Monday, March 16, 2009

"Back In Sci-Fi Land: Responsibility Revisited"

Guys, I am totally back in sci-fi land these days. Just about to finish my final chapter on artificial intelligence for my thesis. Today I am pondering over the arguments the University of Hongkong-based philosopher Andreas Matthias recently made. He works on responsibility and - surprise, surprise - calls for a way to judge a machine for its deeds.
Matthias wants robots to get paid like the human workforce in order to secure the repair of the damage they do. He wants to make them a legal entity - arguing that international law already makes a different between a legal person and a human being anyways. Responsibility is no longer bound to one single person. If corporate bodies are being judged, if a legal person is no longer a human being, if individual responsibility is already lost anyways - why not make an AI responsible, too? If humans are only valued as function owners within their respective system, why not value machines the same way? Right now the person who sets the goals for the machines is responsible. There are however more and more cases where initial goal and unforeseen consequences of action strongly diverge. Thus, Matthias argues, the machine needs to be judged.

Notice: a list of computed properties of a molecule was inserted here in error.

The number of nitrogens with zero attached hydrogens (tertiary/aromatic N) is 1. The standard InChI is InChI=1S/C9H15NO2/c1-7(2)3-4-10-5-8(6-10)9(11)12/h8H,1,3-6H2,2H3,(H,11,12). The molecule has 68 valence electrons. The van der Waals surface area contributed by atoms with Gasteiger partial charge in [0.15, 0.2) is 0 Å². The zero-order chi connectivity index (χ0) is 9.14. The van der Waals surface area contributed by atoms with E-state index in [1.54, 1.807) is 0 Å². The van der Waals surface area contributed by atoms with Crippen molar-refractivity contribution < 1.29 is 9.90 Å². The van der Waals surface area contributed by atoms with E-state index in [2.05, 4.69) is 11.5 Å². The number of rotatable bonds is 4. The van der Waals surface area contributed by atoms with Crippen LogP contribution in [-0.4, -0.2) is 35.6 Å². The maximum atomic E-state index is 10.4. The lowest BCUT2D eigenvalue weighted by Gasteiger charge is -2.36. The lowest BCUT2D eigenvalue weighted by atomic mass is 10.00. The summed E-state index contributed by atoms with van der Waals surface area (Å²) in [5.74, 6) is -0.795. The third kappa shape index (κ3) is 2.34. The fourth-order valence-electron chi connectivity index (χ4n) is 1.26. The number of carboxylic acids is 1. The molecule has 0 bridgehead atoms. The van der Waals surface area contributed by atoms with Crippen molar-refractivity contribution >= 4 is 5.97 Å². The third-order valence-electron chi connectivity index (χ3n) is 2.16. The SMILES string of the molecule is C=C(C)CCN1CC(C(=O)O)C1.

The machine needs to be judged?!

I totally disagree with him. The machine does not need to be judged, BUT: the system needs an update. Individual responsibility needs to be possible again. Symbolic interaction needs to be restructured. You have to be responsible for your deeds again. The man-as-functionary principle needs to be overcome. I'll get back to you later on this subject, once I can make a smart suggestion on how that could be possible from within these complex structures that define our current form of society. Or maybe someone else makes a suggestion first and I just keep pondering over that. Anyways.

The man needs to be judged. Period.